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Feature: The Exchange on Main

A Brief History of The Exchange on Main

by Bill Cawley, Co-owner

The building now called the Exchange on Main was originally a “general” store built around 1927 on the footprint of the Exchange Hotel in downtown West Point. In 1965, Mac Richardson owned the property and completed a major renovation—doubling the size of the building and incorporating the barber shop next door. The barber shop is part of our building, but with a separate entrance. Richardson’s Men’s and Ladies Apparel was a very successful business for the next 30 years. Mac decided to retire from the business and my wife Juanita, and I purchased the property in 2005 mainly because we didn’t wish to see another empty storefront downtown. Now, we had to decide what to do with the building to make it a busy viable part of the downtown business district.

I was planning to retire from the Hampton school division after 37 years of service—20 years as teacher of political science and coach and 17 years as principal. Our primary residence in West Point was built in 1884 and is filled with Victorian antiques we have collected over the years. Opening the building for antiques was a “no-brainer.” We were approached by a couple who had the same idea. We decided to rent the store to them, and West Point Antiques opened in 2005. I then did some consulting work and worked for the Jamestown-Yorktown Foundation for the next 2 ½ years when the couple who were renting the building decided to close the business. West Point Antiques was fulfilling our vision, so we bought the business from them and kept the store open without closing for a single day. We held an Open House on September 20-21, 2008 and have been open seven days a week since. We and two part-time employees take care of the day-to-day operation of the business.

In 2012, Juanita retired as Assistant Superintendent for the West Point Public Schools to serve as Rotary District 7610 Governor, a volunteer office leading 65 clubs in an area encompassing the Middle Peninsula and Northern Neck in the south to Fairfax county in the north and Charlottesville in the west. Next, she chaired the district Rotary Foundation committee and led a campaign to raise more the $3.5 million for the humanitarian work of The Rotary Foundation. After finishing these endeavors, she has devoted more time to making the store a cheerful and enjoyable shopping experience for our customers.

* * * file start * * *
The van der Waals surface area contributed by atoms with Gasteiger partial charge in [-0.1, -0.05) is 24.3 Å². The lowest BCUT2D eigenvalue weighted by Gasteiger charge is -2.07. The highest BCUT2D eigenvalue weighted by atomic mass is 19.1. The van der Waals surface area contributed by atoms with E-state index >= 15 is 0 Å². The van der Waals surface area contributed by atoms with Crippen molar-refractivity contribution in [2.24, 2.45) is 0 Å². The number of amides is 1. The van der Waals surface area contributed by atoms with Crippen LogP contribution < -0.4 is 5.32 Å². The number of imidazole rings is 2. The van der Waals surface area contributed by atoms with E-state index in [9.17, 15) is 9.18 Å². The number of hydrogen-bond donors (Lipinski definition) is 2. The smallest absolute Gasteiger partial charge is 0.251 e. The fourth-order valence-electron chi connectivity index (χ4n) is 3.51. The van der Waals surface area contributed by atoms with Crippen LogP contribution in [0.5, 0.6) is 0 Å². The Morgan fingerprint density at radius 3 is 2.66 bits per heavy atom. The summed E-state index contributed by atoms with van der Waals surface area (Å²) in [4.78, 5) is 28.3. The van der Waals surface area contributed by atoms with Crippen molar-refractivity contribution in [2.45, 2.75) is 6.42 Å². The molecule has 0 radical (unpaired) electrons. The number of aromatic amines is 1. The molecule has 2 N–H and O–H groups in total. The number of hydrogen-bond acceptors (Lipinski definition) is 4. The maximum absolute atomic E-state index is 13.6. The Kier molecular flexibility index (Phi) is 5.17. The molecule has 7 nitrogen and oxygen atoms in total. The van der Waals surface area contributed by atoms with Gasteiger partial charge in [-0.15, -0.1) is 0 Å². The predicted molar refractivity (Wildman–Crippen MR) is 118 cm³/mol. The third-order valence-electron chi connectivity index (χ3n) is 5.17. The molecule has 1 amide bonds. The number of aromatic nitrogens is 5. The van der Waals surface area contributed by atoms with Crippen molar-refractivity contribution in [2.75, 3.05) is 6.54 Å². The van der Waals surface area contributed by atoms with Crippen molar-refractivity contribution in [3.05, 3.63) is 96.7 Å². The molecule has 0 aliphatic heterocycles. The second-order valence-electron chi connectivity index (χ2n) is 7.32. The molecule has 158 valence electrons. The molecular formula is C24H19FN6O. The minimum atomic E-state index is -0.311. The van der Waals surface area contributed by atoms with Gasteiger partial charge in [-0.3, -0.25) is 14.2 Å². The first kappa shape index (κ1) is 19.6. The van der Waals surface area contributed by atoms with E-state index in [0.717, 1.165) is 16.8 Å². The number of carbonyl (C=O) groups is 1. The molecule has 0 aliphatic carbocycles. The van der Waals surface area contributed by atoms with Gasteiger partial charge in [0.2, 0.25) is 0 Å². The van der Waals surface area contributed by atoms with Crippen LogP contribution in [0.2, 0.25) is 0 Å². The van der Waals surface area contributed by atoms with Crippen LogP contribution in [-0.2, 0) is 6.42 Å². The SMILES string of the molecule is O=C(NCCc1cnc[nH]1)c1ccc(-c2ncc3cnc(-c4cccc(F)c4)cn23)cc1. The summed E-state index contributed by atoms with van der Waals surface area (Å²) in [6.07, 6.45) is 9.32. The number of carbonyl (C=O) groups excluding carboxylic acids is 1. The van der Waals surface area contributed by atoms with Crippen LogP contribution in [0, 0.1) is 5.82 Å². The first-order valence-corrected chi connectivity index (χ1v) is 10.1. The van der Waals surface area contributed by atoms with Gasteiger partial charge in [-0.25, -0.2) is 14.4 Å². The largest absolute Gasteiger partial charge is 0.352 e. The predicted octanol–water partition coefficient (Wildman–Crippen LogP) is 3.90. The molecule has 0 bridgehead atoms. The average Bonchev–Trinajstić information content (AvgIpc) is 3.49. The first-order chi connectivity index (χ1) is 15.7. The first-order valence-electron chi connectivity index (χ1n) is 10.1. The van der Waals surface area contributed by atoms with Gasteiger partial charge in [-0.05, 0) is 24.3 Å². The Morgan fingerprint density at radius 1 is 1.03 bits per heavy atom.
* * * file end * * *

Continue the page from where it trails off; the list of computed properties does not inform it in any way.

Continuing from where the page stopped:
At the onset of the COVID-19 pandemic, we decided to pause and rethink our business model. It was successful, but could we be something different? Our background is in collaborative decision-making and strategic planning. So, we put together a small group of entrepreneurs and makers and brainstormed options to utilize the building in a more creative way. One of our first actions was to apply to the State Corporation Commission to assign a name change (our business license is still West Point Antiques). We decided on the Exchange on Main because of the location of the building on the previous site of the Exchange Hotel. We use the Louise steamboat as our logo because it plied the waters around West Point taking passengers from the Terminal Hotel in West Point to Baltimore and Norfolk during our heyday as a tourist town.

Jessi Keefe and her business Homestead Cottage had already joined us, but we thought we could give her a more prominent location in the store. To do this we relocated several vendors to different places in the store. While we were doing that, we decided to repaint the inside with lighter more modern colors. One vendor—Coastal Connections—decided to expand her selection of causal beachwear. We greatly expanded our book selection, renaming it the Book Nook. Each of our vendors named their areas to make them more unique. The Groundhog’s Den, The White Rabbit, Squadrons, and more were born. We have been selling Savannah Grace cheese straws for many years but chose to add more specialty foods such as Miss Maude’s chocolates from Richmond and Bugle Call coffee a small-batch craft coffee vendor in New Kent County. We also carry local honey, BBQ sauce, and salsa.

To help local small business entrepreneurs, we have hosted numerous “pop-up” events including bakery goods, ice cream, CBD wine, and art in the store at no cost to help these innovative people promote their products to the public. Several of these businesspersons have launched their own successful enterprises.

From the beginning, our motivation has been to provide a well-managed and vibrant shopping experience for the people of West Point and surrounding cities and counties as well as visitors from outside the area—especially those visiting Williamsburg—and promote and encourage other small businesses. Currently, there are 23 vendors and numerous consignors selling an array of not typical but always distinctive and exciting products in our approximately 3500 square feet of space at the Exchange on Main.

Whether looking for that special one-of-a-kind gift, browsing, or simply “looking,” we love to have visitors. Come in. Sample our coffee and enjoy the great jazz music!

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